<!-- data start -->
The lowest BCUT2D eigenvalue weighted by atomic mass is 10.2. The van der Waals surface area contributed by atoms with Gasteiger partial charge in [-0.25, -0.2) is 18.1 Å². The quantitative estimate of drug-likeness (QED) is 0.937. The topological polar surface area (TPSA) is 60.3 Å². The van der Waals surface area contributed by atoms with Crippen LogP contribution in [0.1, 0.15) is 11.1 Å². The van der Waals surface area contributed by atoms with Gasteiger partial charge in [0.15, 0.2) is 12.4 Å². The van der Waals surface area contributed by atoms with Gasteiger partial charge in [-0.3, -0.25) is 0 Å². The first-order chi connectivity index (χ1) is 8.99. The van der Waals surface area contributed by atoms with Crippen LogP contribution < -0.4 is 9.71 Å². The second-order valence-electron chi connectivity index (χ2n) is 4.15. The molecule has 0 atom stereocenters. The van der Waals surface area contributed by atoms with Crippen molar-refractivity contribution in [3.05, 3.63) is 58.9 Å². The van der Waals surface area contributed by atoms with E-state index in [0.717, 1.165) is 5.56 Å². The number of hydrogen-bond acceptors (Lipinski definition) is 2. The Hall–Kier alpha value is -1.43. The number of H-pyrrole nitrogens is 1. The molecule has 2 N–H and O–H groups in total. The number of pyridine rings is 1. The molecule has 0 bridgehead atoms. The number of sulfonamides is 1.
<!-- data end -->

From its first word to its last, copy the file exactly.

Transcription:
The lowest BCUT2D eigenvalue weighted by atomic mass is 10.2. The van der Waals surface area contributed by atoms with Gasteiger partial charge in [-0.25, -0.2) is 18.1 Å². The quantitative estimate of drug-likeness (QED) is 0.937. The topological polar surface area (TPSA) is 60.3 Å². The van der Waals surface area contributed by atoms with Crippen LogP contribution in [0.1, 0.15) is 11.1 Å². The van der Waals surface area contributed by atoms with Gasteiger partial charge in [0.15, 0.2) is 12.4 Å². The van der Waals surface area contributed by atoms with Gasteiger partial charge in [-0.3, -0.25) is 0 Å². The first-order chi connectivity index (χ1) is 8.99. The van der Waals surface area contributed by atoms with Crippen LogP contribution < -0.4 is 9.71 Å². The second-order valence-electron chi connectivity index (χ2n) is 4.15. The molecule has 0 atom stereocenters. The van der Waals surface area contributed by atoms with Crippen molar-refractivity contribution in [3.05, 3.63) is 58.9 Å². The van der Waals surface area contributed by atoms with E-state index in [0.717, 1.165) is 5.56 Å². The number of hydrogen-bond acceptors (Lipinski definition) is 2. The Hall–Kier alpha value is -1.43. The number of H-pyrrole nitrogens is 1. The molecule has 2 N–H and O–H groups in total. The number of pyridine rings is 1. The molecule has 0 bridgehead atoms. The number of sulfonamides is 1.